I recently watched two Iraq war movies. Green Zone follows a US army officer on the hunt for WMD in the weeks just after the American invasion. The movie follows the classic three-act structure, with setbacks, rising conflict, and set-piece action at the climax. The main character is your classic hero. He’s brave, honest, persistent, and determined to do the right thing by the Iraqi people and the army.
The Hurt Locker follows the exploits of an army bomb disposal team. At first glance, this movie doesn’t seem to adhere to any kind of writing structure. The action moves from one situation to another without any noticeable plot. The main character isn’t that heroic. Yes, he risks his life every time he investigates a suspected bomb, but he’s a war-junkie, addicted to the adrenalin. He doesn’t follow orders, doesn’t seem to care about the rest of his team and puts them at risk through his recklessness. He doesn’t question why he’s there. In fact, in the end civilian life is just too boring for him.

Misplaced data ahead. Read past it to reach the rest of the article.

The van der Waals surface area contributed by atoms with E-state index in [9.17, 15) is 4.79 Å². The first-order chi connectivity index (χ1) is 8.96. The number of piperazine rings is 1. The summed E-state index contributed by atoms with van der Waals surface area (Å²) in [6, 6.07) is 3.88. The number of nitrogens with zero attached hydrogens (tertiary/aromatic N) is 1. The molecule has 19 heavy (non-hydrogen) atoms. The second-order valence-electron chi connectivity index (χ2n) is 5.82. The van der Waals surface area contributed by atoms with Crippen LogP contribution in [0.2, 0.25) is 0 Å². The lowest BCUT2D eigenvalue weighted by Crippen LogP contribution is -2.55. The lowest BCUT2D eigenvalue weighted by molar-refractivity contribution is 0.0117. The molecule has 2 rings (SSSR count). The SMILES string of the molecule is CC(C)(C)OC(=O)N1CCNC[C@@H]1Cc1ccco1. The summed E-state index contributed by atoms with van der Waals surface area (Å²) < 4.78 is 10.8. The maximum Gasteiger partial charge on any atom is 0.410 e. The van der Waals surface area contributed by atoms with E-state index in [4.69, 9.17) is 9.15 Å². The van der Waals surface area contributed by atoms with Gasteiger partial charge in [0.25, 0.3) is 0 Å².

Both movies are good, but THL resonated with me in a way GZ didn’t, and I think it’s all down to character. GZ takes an expansive view, focusing on the political and moral twists of the war, whereas THL zeroes in on one character and how he’s affected by the war. He’s a flawed character, but still a sympathetic one. Comparing these two films, I realised a viewer (or reader) will forgive a lot of things if the character gets to them. I’m not saying that’s the only ingredient in good writing, but I’m beginning to think it’s the most important.